OAK BLUFFS, Massachusetts – There was a near full house at the historic Union Chapel in Oak Bluffs on Martha’s Vineyard.
The audience came to hear a spirited panel discussion on August 9 with well known Black journalists sharing their thoughts on misinformation in the media.
The Union Chapel Education and Cultural Institute hosted the discussion titled “Truth Be Told: Democracy in Crisis” as part of the Charles Ogletree Public Forum Series, in partnership between the National Association of Black Journalists and Report for America, a national service program that places emerging journalists in local newsrooms nationwide.
“We’ve been planning this event for over a year,” said former NABJ President Dorothy Tucker.
“August on Martha’s Vineyard is the time when thousands of African-Americans gather to vacation,” continued Tucker, an investigative reporter with CBS Chicago. “These days, it’s also a place of education and enlightenment and we wanted to be a part of that.”
CBS’s Michelle Miller moderated the discussion that included Columbia Journalism School Dean Jelani Cobb, CNN’s Abby Phillip, NPR’s Eric Deggans and The Africa Channel’s Paula Madison.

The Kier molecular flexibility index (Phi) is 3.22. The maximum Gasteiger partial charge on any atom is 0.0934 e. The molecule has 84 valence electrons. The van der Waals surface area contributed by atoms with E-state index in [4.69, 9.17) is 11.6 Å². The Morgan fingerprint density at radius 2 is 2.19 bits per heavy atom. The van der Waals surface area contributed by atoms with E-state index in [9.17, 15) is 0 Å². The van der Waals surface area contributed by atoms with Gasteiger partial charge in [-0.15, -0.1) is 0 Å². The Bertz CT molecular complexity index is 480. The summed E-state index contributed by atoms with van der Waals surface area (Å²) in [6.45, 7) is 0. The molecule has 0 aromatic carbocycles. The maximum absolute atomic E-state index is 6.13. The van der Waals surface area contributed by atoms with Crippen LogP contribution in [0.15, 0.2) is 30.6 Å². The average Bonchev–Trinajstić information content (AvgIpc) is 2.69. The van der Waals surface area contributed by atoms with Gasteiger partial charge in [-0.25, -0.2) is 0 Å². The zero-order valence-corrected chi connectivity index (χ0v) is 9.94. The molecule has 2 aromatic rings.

“I stood outside the church and watched as people leaned on their cars and listened to the conversations from speakers at the church doors,” said newly elected NABJ President Ken Lemon. “The message reached people, who now see NABJ as a resource,” Lemon said.
NABJ with sponsorship from NBC and ABC, also hosted a presentation for tweens and teens teaching them how to be more discerning news consumers. The interactive presentation led by ABC’s Byron Pitts and NBC’s Rehema Ellis engaged young people with news quizzes and conversation.
NABJ has been asked to return to Martha’s Vineyard next year with another program. The dates will be announced in the fall.
“NABJ left its mark on Martha’s Vineyard,” Tucker said.